Paper Title (use style: paper title) - Electronics Recycling

The Role of Brand Information in State

Financing Systems in the United States

Jason Linnell, Heather Smith

National Center for Electronics Recycling (NCER) Davisville, WV USA



Walter Alcorn

Alcorn Consulting

Reston, VA USA


Abstract—This paper explores the use of brand markings as the basis for assigning manufacturer responsibility in electronics recycling systems in the United States. The research reviews branding history and practices in the electronics industry and recommends actions to record brands more accurately in the future.

Keywords-brands, electronics recycling policy,infrastructure


The use of brands as a primary means to identify the manufacturer predates the invention of electronic products. The rising use of brands on manufactured products coincided with the coming of the advertising industry after the U.S. Civil War, and has been closely associated with advertising and other strategic customer interactions ever since [1]. Today, corporations perceive their brands as valuable commodities, in some cases more valuable than the products or services that the company sells.

Brand names and licensing arrangements have assumed a completely new role as a result of new electronics recycling legislation in the United States. Between 2003 and 2006, 4 states (California, Maine, Maryland and Washington) have enacted mandatory electronics recycling financing legislation that utilize brand names in one form or another, to a greater or lesser extent. In two of these states the brand marking on an electronic product has become the primary means of assigning financial responsibility for recycling costs.

This alternative use of brands outside of their traditional marketing role raises a number of interesting issues explored in this paper including the effects of the changing nature of brand-manufacturer relationships, the level of administration needed for brand counting and data management, and the ability to find the “correct” brand for purposes of financial responsibility.

This research was funded by grants from the MARCEE project (Department of Energy – National Energy Technology Laboratory and West Virginia University), and the National Electronics Recycling Infrastructure Clearinghouse (Consumer Electronics Association). The views and findings herein are solely those of the authors and do not necessarily reflect those of the sponsoring organizations.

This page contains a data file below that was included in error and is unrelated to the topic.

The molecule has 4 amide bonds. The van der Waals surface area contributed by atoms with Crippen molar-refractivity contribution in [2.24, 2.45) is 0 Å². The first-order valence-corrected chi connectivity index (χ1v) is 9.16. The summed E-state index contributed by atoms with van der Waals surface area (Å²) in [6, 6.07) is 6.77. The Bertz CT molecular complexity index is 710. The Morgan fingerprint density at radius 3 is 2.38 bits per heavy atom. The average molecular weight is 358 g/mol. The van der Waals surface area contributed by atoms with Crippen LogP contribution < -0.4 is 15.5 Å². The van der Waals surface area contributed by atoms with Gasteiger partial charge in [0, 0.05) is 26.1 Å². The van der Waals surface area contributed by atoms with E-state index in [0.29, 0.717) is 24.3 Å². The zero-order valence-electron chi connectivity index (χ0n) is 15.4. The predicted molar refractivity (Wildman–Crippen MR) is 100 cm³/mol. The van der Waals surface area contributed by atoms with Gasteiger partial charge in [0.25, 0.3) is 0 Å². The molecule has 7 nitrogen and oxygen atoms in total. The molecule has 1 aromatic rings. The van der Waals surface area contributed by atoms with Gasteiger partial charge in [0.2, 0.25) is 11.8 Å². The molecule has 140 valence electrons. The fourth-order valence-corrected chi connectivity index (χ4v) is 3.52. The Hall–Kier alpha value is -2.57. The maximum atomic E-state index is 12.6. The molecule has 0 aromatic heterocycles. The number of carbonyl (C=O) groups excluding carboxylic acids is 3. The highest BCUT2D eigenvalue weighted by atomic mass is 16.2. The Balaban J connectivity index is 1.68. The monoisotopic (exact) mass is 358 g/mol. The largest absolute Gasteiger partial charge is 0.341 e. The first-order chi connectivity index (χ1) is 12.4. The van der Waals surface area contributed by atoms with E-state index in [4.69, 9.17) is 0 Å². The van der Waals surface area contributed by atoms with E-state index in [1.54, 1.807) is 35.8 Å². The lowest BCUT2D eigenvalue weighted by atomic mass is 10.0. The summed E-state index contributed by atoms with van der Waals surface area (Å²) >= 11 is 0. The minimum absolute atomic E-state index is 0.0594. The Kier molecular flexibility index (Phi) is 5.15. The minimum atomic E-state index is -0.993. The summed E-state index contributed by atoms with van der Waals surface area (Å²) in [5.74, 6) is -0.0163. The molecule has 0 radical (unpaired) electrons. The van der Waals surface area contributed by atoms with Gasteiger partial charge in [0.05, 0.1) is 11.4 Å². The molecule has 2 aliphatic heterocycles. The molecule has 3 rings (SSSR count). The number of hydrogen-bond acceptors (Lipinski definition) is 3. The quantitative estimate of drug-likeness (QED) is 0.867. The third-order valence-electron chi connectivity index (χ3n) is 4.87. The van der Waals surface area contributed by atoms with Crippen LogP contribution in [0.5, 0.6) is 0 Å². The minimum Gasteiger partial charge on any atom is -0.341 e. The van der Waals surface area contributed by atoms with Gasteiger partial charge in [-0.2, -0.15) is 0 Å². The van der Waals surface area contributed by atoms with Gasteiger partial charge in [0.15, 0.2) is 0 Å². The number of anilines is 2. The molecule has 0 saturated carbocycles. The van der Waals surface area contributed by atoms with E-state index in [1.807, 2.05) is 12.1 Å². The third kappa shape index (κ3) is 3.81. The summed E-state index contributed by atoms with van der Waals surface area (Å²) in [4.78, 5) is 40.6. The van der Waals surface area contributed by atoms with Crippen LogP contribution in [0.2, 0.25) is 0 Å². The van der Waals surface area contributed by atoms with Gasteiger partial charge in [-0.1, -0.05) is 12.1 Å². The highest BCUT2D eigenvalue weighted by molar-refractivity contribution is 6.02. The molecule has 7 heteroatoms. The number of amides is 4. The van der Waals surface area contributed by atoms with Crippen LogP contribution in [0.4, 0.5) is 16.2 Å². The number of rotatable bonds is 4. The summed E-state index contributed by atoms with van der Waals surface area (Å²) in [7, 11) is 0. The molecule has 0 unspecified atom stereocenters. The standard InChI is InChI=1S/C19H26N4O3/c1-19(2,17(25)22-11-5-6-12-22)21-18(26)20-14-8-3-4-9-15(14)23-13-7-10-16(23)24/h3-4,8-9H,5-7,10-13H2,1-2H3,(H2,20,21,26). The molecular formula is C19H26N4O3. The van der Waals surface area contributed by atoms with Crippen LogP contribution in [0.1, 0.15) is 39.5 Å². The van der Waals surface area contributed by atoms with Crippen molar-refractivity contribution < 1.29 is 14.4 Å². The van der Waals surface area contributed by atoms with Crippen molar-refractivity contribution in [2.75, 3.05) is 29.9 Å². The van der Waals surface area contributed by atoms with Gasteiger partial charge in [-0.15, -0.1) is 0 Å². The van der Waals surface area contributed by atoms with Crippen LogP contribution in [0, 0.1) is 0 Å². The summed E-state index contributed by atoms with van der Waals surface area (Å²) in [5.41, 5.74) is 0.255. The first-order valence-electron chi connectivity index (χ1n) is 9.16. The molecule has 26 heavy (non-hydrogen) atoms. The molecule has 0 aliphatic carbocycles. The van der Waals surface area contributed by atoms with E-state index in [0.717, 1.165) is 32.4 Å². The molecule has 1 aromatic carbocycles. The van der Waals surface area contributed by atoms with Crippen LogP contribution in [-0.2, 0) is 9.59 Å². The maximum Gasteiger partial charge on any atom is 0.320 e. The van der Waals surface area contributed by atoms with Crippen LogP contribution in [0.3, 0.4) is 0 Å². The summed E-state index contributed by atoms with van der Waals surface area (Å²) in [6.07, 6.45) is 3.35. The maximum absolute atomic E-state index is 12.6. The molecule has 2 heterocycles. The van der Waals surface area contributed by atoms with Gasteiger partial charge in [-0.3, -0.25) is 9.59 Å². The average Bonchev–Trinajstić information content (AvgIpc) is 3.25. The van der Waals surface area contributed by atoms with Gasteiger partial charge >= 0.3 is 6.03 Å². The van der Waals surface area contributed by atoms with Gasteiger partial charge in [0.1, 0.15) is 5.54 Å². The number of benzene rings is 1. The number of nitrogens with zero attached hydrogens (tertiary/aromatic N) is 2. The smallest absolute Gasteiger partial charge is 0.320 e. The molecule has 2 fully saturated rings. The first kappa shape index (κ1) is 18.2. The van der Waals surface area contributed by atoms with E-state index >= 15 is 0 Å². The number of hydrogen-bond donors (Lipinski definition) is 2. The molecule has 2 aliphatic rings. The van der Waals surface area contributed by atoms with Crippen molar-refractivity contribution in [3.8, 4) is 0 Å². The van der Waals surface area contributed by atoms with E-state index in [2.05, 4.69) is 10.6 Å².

Many of these issues were not explored in detail prior to the enactment of the recycling programs, and therefore state officials often find themselves making decisions without clear statutory guidance or program precedence. This paper explores the history of brands and brand licensing, discusses the use of brand information in current electronics recycling programs, and illustrates a few case studies of brands associated differently across state programs. For the purposes of this paper, the scope of products included in the discussion of “electronics” only includes those currently covered by any of the mandatory state programs: televisions, desktop computers, laptop computers, and computer monitors.

Brand Definitions and History

The Oxford Dictionary of Business and Management defines a brand as "a name, sign or symbol used to identify items or services of the seller(s) and to differentiate them from goods of competitors [2]." Companies use brands to create associations and expectations for a certain product or service. For most products and services, the brand is key to a marketing strategy that targets a particular segment of purchasers. In fact, brands have become such a valuable communication tool in marketing that the term “brand equity” has been developed to describe the value that a brand brings to a product [3]. More recently, companies have begun creative licensing arrangements to build on the brand equity from one product category to another via “brand extensions [4].” In these instances, a company (the “licensor”) may license its brand to another company which then appears on that company’s new product (the “licensee” company). Sometimes a brand licensee will use the brand for a product not previously associated with the brand. Several examples of successful brands extending into electronic equipment are found on the lists of currently registered brands in Maine and Washington, such as Disney and Westinghouse.